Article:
You’ve never, and you’ll never be able to, touch the web. But that doesn’t mean it doesn’t exist in thousands of locations around the world, flickering into life from secret servers.
Behind our ethereal connection to humanity’s best data depot, there’s metal. Millions of tones of metal. And plastic, and concrete, and, often overlooked, water.
Pretty much all internet data is stored in server rooms – be they giant or small – built of concrete and metal. These rooms turn electricity into processes and heat. Other rooms remove this heat by turning water into steam. Processed data goes back to you, steam goes back into the environment. And so it goes.
It’s interesting, because no-one considers this essential materiality at the heart of the web. For instance, Google’s server requirements are so large that they are estimated to use 0.01% of the world’s global power supply. That’s enough energy to power your house, and those of your 199,999 neighbours.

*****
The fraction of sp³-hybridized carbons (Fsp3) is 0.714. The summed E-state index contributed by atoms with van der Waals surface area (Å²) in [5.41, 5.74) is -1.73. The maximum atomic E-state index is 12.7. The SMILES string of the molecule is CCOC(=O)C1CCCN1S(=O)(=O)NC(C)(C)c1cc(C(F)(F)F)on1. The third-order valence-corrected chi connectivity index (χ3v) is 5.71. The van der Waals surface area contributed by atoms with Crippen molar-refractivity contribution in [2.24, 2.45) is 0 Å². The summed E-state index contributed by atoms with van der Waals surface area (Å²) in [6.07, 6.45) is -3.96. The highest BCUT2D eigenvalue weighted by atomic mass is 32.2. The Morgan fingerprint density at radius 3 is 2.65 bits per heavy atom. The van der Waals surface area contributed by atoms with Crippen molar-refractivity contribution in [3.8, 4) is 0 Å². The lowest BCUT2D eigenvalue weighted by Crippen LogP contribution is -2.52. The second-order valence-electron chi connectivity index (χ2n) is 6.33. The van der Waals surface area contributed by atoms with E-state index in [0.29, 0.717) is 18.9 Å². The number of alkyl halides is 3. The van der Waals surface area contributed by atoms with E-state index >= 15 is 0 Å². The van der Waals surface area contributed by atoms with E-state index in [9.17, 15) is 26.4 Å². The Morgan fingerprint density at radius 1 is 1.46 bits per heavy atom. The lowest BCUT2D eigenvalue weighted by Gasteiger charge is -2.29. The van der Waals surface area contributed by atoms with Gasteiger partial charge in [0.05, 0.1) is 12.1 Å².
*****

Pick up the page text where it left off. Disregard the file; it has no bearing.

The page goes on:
Timo Arnall has created Internet machine in part to foreground the realities of digital, and also to highlight the beautiful engineering that goes into the locations.
There’s ample use of the dolly zoom technique in the trailer, which is a good way of examining our experiences of the internet: persistent and gentle (like clouds).
As the film is designed to be played across three attached screens, Arnall is creating a materiality for his own movie, demanding that we travel to prepared installations to experience it.
In essence, he’s banishing the possibility of weightless web distribution of his video. Which is a shame, because I want to see it, and I’m not going to visit BIG BANG DATA, (open from 9 May 2014 until 26 October 2014 at CCCB (Barcelona) and from February-May 2015 at Fundación Telefónica (Madrid).) to watch it.